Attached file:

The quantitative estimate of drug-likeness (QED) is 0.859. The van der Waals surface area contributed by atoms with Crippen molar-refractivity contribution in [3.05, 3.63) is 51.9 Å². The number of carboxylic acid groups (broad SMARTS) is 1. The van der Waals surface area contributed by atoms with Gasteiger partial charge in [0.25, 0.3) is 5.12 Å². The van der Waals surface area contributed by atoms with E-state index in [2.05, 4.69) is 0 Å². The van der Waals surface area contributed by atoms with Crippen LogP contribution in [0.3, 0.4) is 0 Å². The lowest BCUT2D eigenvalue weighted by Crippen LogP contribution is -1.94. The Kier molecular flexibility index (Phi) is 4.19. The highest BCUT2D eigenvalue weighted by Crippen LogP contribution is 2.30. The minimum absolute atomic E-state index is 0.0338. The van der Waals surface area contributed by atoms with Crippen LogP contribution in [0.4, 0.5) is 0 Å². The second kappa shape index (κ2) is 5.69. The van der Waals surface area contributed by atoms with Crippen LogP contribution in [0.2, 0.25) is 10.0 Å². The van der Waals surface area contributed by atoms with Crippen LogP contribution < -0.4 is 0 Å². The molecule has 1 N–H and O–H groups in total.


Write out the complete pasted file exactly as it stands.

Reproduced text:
The quantitative estimate of drug-likeness (QED) is 0.859. The van der Waals surface area contributed by atoms with Crippen molar-refractivity contribution in [3.05, 3.63) is 51.9 Å². The number of carboxylic acid groups (broad SMARTS) is 1. The van der Waals surface area contributed by atoms with Gasteiger partial charge in [0.25, 0.3) is 5.12 Å². The van der Waals surface area contributed by atoms with E-state index in [2.05, 4.69) is 0 Å². The van der Waals surface area contributed by atoms with Crippen LogP contribution in [0.3, 0.4) is 0 Å². The lowest BCUT2D eigenvalue weighted by Crippen LogP contribution is -1.94. The Kier molecular flexibility index (Phi) is 4.19. The highest BCUT2D eigenvalue weighted by Crippen LogP contribution is 2.30. The minimum absolute atomic E-state index is 0.0338. The van der Waals surface area contributed by atoms with Crippen LogP contribution in [0.4, 0.5) is 0 Å². The second kappa shape index (κ2) is 5.69. The van der Waals surface area contributed by atoms with Crippen LogP contribution in [0.2, 0.25) is 10.0 Å². The van der Waals surface area contributed by atoms with Crippen LogP contribution < -0.4 is 0 Å². The molecule has 1 N–H and O–H groups in total.